A Brief History of the "Bandit" Trans Am: Pontiac's Surprise '70s Film Star
Although Pontiac's most famous performance car has taken many forms over its nearly 35 years of production, there's no question that when you say the word Trans Am there's one image that pops up immediately in the minds of most gearheads: a gold Screaming Chicken decal emblazoned on an all-black hood, rear wheels spinning, with Burt Reynolds behind the wheel.
The tale of the "Bandit" Pontiac Firebird Trans Am is one of the most impressive examples of branding to have ever graced the Silver Screen. It also helped Pontiac fight off the emissions-choked, low-performance image that dogged the entire American auto industry during the Malaise Era, offering a lone bright spot in a dark time for anyone who cared about speed, power or handling.
Thirsty in Atlanta
"Smokey and the Bandit" was written and directed by Hal Needham, a long-time Hollywood stuntman, recently-minted director and roommate of Reynolds (he'd spent 12 years as a guest in Reynolds' pool house). The plot was inspired by a mutual love for Coors beer, which was brewed in Colorado but at the time not sold east of the Mississippi. Over time, the plot evolved into the story about bootlegging that made it into the final draft of the script. The ideation was certainly helped by the many cases delivered to the set of "Gator," which the two were filming together in Atlanta
The Pontiac connection was at first little more than luck. Needham had seen images of the Trans Am in a magazine and become infatuated with the concept of convincing General Motors to let him wreck a fleet of them, on camera, with Reynolds in the driver's seat. The pitch was that a little of the fame would rub off on the brand's sportiest model and help goose sales.
Pontiac was willing to listen, of course—but they had reservations about just how successful "Smokey and the Bandit" would be, so they didn't give Needham carte blanche. Instead of the six Trans Ams he asked for, they provided him with four (along with a couple cop cars). This proved to be the bare minimum required to get the film in the can, as three of the Firebirds were destroyed during filming (with the bridge jump claiming one of the victims), and the fourth getting so beat-up that it had to be pushed around by another vehicle to finish its scenes, as the engine would no longer fire.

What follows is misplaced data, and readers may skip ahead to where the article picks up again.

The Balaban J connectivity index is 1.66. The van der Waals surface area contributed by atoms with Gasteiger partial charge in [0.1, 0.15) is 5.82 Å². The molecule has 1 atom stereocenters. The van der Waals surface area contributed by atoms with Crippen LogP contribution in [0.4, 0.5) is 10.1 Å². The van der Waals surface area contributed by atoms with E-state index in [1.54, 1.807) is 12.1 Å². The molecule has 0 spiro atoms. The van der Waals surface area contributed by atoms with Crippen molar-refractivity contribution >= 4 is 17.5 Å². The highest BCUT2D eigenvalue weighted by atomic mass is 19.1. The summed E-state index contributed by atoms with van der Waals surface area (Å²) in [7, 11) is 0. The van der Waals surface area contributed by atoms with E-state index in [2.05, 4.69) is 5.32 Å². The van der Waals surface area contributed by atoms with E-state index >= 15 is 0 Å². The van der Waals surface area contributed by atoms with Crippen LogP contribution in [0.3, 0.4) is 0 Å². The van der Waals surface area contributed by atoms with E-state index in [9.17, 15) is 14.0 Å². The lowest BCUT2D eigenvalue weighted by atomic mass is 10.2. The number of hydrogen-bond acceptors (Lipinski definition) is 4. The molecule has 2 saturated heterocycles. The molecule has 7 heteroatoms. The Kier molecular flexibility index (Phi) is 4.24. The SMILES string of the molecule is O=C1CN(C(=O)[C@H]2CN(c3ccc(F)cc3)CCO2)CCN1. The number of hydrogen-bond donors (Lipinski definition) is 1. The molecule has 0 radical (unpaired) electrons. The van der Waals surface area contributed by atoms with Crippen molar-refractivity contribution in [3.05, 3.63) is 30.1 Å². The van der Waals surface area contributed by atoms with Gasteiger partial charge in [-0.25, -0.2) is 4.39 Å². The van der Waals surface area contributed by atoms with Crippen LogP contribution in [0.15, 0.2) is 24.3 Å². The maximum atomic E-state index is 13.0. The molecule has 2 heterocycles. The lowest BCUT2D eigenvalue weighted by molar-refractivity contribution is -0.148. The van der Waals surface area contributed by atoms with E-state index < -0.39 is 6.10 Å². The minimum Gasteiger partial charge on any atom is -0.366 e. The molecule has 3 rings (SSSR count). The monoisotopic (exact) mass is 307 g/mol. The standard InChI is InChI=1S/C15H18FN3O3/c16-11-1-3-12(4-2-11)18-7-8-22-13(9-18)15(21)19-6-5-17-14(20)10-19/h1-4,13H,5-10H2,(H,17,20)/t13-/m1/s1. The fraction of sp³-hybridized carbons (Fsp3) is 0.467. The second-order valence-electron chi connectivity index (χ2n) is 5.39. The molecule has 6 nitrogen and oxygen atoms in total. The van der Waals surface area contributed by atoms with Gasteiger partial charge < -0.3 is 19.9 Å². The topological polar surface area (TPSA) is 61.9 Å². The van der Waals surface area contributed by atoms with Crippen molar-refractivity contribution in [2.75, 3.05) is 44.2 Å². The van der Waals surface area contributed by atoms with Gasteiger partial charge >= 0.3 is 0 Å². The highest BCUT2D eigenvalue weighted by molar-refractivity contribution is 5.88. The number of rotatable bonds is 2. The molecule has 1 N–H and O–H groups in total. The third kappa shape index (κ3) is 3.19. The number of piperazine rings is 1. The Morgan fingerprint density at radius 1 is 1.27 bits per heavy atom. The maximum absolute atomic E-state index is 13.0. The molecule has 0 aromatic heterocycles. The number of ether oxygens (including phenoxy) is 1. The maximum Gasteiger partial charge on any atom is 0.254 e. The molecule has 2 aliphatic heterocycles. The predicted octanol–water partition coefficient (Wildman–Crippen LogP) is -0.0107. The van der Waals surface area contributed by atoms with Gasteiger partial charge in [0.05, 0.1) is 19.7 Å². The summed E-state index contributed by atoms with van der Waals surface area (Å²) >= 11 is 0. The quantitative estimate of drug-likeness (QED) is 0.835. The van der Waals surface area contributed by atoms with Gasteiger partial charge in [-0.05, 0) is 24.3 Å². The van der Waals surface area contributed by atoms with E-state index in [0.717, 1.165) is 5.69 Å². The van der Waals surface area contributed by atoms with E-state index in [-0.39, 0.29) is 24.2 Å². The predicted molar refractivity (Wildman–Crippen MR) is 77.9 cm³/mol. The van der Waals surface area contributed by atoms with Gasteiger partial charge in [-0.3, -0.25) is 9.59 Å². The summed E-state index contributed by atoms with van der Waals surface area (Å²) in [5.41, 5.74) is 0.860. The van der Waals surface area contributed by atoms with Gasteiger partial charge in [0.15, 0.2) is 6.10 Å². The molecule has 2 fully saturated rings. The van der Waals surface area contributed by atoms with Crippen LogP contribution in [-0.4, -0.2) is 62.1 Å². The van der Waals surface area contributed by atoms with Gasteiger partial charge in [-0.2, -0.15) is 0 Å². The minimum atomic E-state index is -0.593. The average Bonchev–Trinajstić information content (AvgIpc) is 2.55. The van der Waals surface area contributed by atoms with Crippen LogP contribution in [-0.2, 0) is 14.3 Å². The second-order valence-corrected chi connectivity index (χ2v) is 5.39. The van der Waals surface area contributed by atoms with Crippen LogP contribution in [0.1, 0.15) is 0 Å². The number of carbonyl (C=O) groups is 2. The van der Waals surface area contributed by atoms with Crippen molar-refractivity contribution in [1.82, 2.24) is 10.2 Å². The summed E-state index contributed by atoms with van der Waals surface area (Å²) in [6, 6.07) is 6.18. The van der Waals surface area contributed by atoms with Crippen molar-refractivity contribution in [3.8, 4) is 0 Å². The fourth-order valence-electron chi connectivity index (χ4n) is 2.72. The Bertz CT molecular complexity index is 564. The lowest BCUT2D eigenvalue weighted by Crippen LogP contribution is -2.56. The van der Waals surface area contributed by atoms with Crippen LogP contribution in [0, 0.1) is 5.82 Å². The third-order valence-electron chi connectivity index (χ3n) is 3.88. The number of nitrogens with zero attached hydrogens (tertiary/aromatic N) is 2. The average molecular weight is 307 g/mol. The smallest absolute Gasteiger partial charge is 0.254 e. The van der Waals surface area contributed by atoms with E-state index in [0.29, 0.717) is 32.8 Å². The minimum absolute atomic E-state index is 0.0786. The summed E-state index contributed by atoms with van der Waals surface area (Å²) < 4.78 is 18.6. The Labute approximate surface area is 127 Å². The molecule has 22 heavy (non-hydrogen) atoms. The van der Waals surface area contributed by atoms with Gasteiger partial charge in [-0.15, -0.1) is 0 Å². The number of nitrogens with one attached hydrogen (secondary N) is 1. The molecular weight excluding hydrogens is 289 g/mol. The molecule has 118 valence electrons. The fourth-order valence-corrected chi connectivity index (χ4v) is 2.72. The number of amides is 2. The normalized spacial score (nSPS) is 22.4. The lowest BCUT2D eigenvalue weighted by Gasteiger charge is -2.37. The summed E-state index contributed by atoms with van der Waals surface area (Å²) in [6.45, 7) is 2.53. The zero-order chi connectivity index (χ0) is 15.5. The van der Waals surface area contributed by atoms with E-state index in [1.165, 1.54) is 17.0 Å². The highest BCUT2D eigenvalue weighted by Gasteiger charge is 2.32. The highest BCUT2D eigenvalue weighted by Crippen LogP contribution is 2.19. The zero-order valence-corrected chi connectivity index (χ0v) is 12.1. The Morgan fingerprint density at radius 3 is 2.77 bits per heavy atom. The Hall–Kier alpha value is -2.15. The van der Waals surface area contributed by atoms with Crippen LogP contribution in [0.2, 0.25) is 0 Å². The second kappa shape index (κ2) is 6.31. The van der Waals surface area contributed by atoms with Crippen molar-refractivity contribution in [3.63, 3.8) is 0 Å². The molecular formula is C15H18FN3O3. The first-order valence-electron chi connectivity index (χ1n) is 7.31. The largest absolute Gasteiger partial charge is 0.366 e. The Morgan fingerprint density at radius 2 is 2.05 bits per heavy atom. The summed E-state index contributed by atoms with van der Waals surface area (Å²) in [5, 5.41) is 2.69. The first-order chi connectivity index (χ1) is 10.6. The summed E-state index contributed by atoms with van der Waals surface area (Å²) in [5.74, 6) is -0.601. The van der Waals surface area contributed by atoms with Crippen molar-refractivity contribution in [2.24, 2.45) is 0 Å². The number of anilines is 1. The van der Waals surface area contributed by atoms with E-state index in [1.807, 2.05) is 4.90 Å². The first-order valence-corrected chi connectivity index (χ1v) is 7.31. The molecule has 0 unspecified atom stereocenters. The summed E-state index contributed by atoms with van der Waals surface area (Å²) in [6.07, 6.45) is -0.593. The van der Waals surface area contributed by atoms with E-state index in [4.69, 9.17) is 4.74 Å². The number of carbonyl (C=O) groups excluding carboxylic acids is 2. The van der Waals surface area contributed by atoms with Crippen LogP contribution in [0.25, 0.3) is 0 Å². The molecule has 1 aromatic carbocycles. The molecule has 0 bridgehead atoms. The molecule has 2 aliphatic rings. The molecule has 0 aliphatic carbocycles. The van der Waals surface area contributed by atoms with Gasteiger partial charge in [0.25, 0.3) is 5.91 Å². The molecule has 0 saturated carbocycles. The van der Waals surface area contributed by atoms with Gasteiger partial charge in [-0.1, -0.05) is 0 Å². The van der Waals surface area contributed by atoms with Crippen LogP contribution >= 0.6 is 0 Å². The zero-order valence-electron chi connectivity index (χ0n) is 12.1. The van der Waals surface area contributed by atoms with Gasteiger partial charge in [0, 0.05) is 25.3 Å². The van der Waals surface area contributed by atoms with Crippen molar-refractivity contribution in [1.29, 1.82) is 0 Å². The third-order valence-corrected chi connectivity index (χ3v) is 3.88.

The cars that Pontiac delivered to the set of "Smokey and the Bandit" were mongrels, 1976 model year coupes that had been outfitted with the '77 facelift that would be on the market during movie's planned release date. This meant they had the quad headlights and revised grille that would go on to define the Trans Am in the minds of the millions of people who saw the movie, first in theaters, then on VHS and finally on its seemingly endless cable TV re-run tour.
The actual '77 Pontiac Firebird Trans Ams that customers could buy were marketed as "Special Editions," with the Y-82 removable roof panels from Hurst (otherwise known as T-Tops) and a choice of one of two 400 ci V8 engines under the hood.
All black, with a new gold "6.6 LITRE" sticker on the hood scoop, gold snowflake rims and gold interior accents, the car's eight-cylinder engine delivered 180hp and 325 lb-ft of torque in base trim, with another 20hp available via the W72 package. These numbers are pedestrian today, but at the time represented the best Detroit could muster in the face of crushing anti-pollution controls. You could also order a slick-top Y-81 package car, and when equipped with a four-speed manual in place of the available three-speed automatic transmission, this is the rarest of all Bandit-era Pontiacs.
Big Money, on Both Sides
Needless to say, in addition to the $300 million grossed by the film's producers over the course of the ensuing years, Pontiac saw a fairly incredible short-term return on their four-car investment. In the wake of Smokey's success, 1978 saw 93,341 Trans Ams roll out the dealership door, a huge increase over the 68,745 that had been sold the year before. It was a trend that would continue, with a further 117,108 models finding new homes in 1979. It was no surprise, then, that when Needham asked for help when filming the sequel, Pontiac obliged with more than double what they'd originally offered (in the form of 301 Turbo cars).
Slightly less generous was the GM exec who had promised Burt Reynolds a Trans Am of his own if the movie did well. When Reynolds tried to collect, he discovered that the man who had made the promise had retired—and that the new management had no interest in following through on the deal.
Today, the Bandit Trans Am remains a cultural force, with continuation models and pro touring restomods built to resemble the originals that are still plying roads, car shows and drag strips. Few other cars can claim the same kind of late-'70s legacy as Pontiac's Firebird, and it all started with a love of the Banquet Beer.